Bilingual packaging is not completely new for Kellogg. They have gone completely bilingual on cereals targeted specifically to Hispanics, as when they introduced Choco Zucaritas and Touch of Honey Corn Flakes in the United States. Of course, in other countries, such as Canada, bilingual labelling has long been the norm. It is not required in the U.S., but obviously they feel this is a way that they can assist and appeal to Hispanic consumers, who are a growing demographic in this country, but not necessarily big breakfast cereal eaters. Considering how cereal companies are struggling, any little move like this could be seen as a tactic to bolster their market share.

Who knows, if more and more Hispanics take to cereal, might we someday see many fully bilingual cereal boxes?

Wednesday, July 06, 2016

Kellogg's NYC - More than just another cereal cafe

Last week Kellogg made a big cereal bowl splash with the announcement of a new restaurant that opened on Monday, July 4th. They state that Kellogg's NYC "will serve dishes featuring Kellogg's cereals combined with unique ingredients, all served with a side of fun. Kellogg's NYC will be a destination that reminds guests of home and drives new curiosity around the cereal bowl."

Cereal cafes are not new - we've been monitoring them here for years. Most have been small, independent restaurants, such as one that just opened in Tulsa, Oklahoma yesterday. None, however, have really taken off, at least not nationally. In the last couple of years, however, things have changed, largely because of the attention given to Cereal Killer Cafe in London, a bold new concept that has garnered both positive and negative reactions. Kellogg must have liked what they saw, and decided to give it a try themselves. With the growing realization that cereal is quickly losing ground, especially among millennials, they have no choice but to innovate and try new strategies.

This is big news, mainly because one of the major players is involved. While this is certainly experimental, for Kellogg to seriously commit to this prototype is evidence of a willingness to step outside the box (pun intended). This is an opportunity for them to present cereal in a fresh, fun new way, and to strengthen their brand.

Here's a quick video look of Kellogg's NYC, via CBS:



Let's not be fooled. One restaurant in Times Square is not, by itself, going to turn around the plight of the cereal industry. And, of course, there are many critics out there (such as this article in the Guardian), most of them aghast over the fact that a bowl of cereal could cost as much as $7.50. Nonetheless, this is a brilliant move that could really strengthen Kellogg's brand. Instead of going after the crowded low-end of the market, by elevating cereal to the high-end, both in terms of price and gourmet-style mixtures, they have an opportunity to tell a new story about cereal and provide exciting new experiences. While we may never see Kellogg's cereal cafes as ubiquitous as McDonalds or Starbucks, a strategic expansion of these restaurants in key cities and locations across the U.S, Canada and the U.K. could invigorate new interest for cereal, not just for breakfast, but for almost any time of the day.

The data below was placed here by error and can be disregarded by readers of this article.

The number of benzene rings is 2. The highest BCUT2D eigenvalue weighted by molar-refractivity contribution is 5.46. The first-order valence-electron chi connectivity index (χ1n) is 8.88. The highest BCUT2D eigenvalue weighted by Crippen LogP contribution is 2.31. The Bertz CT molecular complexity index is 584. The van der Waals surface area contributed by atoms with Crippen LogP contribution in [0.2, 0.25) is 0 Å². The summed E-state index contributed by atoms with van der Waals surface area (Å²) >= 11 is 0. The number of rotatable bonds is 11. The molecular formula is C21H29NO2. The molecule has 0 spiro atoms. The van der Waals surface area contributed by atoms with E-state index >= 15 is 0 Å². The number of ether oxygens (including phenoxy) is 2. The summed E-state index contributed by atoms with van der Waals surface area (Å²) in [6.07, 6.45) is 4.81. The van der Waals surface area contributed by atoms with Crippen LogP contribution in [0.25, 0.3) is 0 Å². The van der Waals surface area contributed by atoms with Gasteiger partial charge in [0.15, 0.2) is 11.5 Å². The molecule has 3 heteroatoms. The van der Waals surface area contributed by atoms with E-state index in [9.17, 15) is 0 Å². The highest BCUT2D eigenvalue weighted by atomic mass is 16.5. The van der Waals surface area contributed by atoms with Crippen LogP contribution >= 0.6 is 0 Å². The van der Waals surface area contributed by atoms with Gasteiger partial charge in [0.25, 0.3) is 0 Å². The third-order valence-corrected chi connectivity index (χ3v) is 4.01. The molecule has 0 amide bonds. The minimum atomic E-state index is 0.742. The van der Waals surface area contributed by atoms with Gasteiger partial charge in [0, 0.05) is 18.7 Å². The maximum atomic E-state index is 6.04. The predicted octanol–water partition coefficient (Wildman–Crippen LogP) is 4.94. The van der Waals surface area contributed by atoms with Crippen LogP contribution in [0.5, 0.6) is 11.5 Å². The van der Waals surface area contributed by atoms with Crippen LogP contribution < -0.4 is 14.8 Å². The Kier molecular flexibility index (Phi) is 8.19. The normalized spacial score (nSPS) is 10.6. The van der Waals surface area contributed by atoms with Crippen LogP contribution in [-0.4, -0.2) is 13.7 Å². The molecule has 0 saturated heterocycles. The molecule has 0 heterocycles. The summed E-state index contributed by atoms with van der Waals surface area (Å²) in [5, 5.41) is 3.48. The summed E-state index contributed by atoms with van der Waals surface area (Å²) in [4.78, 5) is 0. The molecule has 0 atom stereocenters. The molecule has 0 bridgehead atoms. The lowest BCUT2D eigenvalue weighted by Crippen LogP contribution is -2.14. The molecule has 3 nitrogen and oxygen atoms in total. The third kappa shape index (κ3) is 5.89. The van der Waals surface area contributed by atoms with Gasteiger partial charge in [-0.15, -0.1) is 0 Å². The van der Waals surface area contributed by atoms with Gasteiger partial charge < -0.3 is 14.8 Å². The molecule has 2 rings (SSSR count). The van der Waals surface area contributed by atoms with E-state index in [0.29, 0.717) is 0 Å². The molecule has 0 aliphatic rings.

We'll be watching.

Thursday, June 16, 2016

The possibilities of custom packaging

I don't want to sound like a broken record, but one of the most impressive innovators in the cereal industry is mymuesli of Germany, which has been featured here on several occasions. Their major contribution is the successful development of a model for custom cereals, which some American companies have attempted, but so far have failed.

Part of the appeal of mymuesli is the comprehensive experience they provide consumers. It's not just custom recipes they provide, but so much more; and that now includes an experiment with custom packaging. This level of personalization engages customers, and makes buying and eating cereal lots of fun.

Heidelberg, the large German company that makes commercial printers, has partnered with the cereal company to setup a custom printer in one of mymuesli's stores so that customers can walk out with a canister featuring their selected text and images.

Read Heidelberg's press release on this innovation, and consider the possibilities of well-established U.S. cereal companies could catch a vision for a whole new level of innovation!

Sunday, June 12, 2016

Toast goes Tiny

Last week General Mills proudly announced what they call, "our first new cereal brand in 15 years." Tiny Toast cereal is "shaped like small pieces of toast sprinkled with blueberries and strawberries," and is the result of extensive research and development.

On the positive side, it is good to see some new cereals, with bold, fun packaging that should grab consumer attention in the grocer's aisle. The whole miniature toast experience will liven up the breakfast table, at least on the short-term.

I take exception, however, to General Mills calling this a NEW cereal brand. Perhaps it is a distinctly named brand, but the small toast concept is hardly new for GM. What about Cinnamon Toast Crunch, French Toast Crunch, Chocolate Toast Crunch, and others? Obviously, the earlier "toast" varieties have been very successful, so why not expand on it? But, in light of that, to call this a new brand is a stretch.

Nevertheless, we'll watch (and taste) to see if Tiny Toast is a way for people to keep cereal at the forefront of their breakfast menu.